Friday, July 8, 2011
This was a huge departure from my normal reading habits. I kept reading good reviews, though, and when we got it at the library, I snagged it. It is a crime novel that takes place in modern day Scandinavia.
The book starts off with a woman and her son going to a house where the woman is meeting a man with whom she has been having an affair. He is moving away and she goes for one more fling, leaving her son in the car. The woman thinks she seems someone in the window but finds it is just a snowman. Her business done, she returns to her car where her son sits terrified. He informs her that he thinks they are going to die.
Gripping, huh? And that was just my hastily written synopsis.
The story unfolds and the reader discovers that there have been a string of killings, and at the scene of each crime, a snowman has been left (time to move to Belize!). Inspector Harry Hole is put on the case. He ends up with a new partner, a babe by the name of Katrine Bratt. The pair pursue leads as the killings pile up like snow on a winter's day.
My main reason for avoiding books like this is that I feel the author is in a lose-lose situation. Give me too much detail and I'll figure out the story well before the ending. I'll cringe as the protagonist falls for the red herring and wonder why on earth I'm not out solving crimes. The other option is for the author to withhold information. I tend not to like that because the important details are revealed at the end and are often convoluted.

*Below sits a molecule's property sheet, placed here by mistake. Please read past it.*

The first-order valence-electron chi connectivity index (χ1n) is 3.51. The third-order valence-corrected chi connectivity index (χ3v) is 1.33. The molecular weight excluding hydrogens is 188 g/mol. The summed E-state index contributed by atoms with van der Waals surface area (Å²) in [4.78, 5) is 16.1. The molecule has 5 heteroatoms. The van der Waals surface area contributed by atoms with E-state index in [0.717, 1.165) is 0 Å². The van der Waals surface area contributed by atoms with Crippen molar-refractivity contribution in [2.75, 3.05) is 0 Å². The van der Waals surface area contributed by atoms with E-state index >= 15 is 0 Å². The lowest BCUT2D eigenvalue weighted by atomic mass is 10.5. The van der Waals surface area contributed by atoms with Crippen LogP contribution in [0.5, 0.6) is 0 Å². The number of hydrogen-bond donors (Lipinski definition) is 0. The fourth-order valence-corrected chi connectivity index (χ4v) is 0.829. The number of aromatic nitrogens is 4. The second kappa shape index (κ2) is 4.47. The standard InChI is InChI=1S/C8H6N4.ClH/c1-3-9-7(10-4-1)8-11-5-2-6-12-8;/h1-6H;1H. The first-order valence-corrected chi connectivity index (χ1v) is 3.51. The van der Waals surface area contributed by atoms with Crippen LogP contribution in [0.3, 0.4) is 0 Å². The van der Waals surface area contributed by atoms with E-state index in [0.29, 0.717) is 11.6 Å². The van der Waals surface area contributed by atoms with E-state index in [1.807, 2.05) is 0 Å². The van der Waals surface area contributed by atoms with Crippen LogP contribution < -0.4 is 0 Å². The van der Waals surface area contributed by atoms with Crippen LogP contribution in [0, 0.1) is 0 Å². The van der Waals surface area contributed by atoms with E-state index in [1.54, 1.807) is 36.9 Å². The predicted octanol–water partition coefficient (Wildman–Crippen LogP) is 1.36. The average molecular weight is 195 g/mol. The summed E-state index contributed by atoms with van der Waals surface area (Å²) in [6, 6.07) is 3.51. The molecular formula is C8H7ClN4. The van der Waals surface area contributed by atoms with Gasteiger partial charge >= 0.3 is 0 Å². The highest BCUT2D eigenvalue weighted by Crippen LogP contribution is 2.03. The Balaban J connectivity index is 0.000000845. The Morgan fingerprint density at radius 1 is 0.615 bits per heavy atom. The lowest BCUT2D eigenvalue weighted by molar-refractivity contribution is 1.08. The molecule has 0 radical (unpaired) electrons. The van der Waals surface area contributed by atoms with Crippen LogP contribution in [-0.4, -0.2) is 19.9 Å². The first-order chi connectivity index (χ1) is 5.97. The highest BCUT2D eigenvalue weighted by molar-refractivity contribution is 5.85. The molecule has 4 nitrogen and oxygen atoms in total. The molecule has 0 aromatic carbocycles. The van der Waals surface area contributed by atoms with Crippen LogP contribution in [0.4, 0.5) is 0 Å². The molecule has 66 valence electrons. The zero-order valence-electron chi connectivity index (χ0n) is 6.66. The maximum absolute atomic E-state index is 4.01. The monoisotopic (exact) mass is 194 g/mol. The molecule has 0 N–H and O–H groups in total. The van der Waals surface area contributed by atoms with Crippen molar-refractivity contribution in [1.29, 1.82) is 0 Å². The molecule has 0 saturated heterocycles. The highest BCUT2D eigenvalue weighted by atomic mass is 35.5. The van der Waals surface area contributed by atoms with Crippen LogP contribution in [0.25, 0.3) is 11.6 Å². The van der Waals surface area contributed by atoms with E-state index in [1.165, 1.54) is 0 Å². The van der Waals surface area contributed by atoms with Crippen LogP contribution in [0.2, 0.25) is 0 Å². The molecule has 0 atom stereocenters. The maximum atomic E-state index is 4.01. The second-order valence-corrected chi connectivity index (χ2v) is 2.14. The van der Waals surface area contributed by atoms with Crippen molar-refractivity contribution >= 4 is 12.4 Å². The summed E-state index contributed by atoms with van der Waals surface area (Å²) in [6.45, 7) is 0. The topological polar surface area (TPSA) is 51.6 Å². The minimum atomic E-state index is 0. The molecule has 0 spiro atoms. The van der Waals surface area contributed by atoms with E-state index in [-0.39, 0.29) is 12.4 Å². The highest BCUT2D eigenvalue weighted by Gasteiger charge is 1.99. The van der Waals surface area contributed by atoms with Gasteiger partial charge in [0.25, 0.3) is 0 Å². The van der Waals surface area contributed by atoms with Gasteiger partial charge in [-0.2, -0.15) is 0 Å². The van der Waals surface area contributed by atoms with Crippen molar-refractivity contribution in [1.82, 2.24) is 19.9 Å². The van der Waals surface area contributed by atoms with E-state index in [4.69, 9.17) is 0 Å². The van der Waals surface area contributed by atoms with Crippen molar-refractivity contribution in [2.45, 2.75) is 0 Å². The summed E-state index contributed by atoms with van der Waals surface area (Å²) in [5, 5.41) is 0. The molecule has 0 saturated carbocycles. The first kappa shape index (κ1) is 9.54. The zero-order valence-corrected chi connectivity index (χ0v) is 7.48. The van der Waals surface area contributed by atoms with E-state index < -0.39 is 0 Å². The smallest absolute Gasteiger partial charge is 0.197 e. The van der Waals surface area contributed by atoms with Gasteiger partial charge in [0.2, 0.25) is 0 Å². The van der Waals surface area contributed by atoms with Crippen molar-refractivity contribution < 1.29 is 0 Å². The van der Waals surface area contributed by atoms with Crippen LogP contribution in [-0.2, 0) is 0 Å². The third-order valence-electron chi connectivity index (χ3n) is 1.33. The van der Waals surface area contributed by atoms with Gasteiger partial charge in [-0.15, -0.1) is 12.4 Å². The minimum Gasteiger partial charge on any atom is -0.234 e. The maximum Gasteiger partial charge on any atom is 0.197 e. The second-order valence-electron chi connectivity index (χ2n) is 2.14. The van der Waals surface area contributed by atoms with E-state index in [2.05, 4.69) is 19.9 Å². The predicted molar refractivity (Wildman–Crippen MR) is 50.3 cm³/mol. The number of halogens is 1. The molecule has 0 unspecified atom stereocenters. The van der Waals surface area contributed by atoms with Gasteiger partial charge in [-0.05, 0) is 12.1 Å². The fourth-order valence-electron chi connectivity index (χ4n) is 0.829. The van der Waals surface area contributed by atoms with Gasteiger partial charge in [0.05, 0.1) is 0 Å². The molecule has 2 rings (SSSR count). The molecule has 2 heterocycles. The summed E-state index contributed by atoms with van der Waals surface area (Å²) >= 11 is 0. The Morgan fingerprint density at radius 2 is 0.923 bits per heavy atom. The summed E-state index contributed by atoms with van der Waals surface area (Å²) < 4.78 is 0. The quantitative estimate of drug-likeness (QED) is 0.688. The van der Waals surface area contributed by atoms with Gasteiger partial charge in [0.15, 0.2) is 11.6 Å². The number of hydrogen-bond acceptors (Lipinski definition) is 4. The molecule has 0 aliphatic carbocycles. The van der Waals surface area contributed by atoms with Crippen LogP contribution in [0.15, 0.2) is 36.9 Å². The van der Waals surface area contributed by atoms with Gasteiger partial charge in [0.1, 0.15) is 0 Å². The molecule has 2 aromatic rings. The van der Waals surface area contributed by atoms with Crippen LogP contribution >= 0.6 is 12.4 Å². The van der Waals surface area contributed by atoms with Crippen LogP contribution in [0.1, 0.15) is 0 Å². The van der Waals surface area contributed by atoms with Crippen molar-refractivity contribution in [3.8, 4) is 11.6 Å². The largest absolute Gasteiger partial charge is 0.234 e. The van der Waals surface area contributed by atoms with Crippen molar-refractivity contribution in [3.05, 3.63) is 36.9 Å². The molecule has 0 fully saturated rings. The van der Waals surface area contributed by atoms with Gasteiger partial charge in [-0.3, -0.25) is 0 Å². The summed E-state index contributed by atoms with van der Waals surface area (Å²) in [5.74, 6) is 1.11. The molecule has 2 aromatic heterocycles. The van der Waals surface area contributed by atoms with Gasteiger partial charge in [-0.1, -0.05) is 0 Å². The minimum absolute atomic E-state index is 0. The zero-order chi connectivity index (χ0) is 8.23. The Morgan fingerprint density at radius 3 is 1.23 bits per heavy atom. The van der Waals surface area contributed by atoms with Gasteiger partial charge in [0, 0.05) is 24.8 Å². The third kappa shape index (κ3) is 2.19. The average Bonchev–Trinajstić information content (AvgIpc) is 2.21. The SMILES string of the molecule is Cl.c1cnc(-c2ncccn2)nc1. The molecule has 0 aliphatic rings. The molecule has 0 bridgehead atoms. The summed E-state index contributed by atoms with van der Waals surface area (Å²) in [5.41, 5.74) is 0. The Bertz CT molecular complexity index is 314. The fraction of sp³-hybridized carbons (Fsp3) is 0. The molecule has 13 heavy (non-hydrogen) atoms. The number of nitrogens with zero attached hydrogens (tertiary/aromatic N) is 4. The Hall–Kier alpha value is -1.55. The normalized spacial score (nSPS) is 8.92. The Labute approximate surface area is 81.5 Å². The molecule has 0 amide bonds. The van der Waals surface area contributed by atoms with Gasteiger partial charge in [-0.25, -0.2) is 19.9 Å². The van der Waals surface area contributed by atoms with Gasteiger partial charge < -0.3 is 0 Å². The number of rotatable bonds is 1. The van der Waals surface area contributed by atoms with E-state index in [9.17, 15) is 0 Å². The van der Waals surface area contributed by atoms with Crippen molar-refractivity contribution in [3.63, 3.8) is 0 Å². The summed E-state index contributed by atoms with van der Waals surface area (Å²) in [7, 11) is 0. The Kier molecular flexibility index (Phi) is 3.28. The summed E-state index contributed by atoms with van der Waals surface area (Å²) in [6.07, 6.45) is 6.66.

Nesbo's book sort of combines both. He is a really good writer (and/or this book was really translated well since Nesbo is Norwegian and wrote the book in his native tongue). Lots of detail. Lots of connections to be made among the murders. Some of them downright ludicrous. In the end, the real murderer is none of the people you thought and the conclusion is a bit out there.
The writing is incredibly compelling. It was a hard book to put down and the ending wasn't horrible. I'm giving it a star but I'm not feeling the need to read more of Nesbo's work.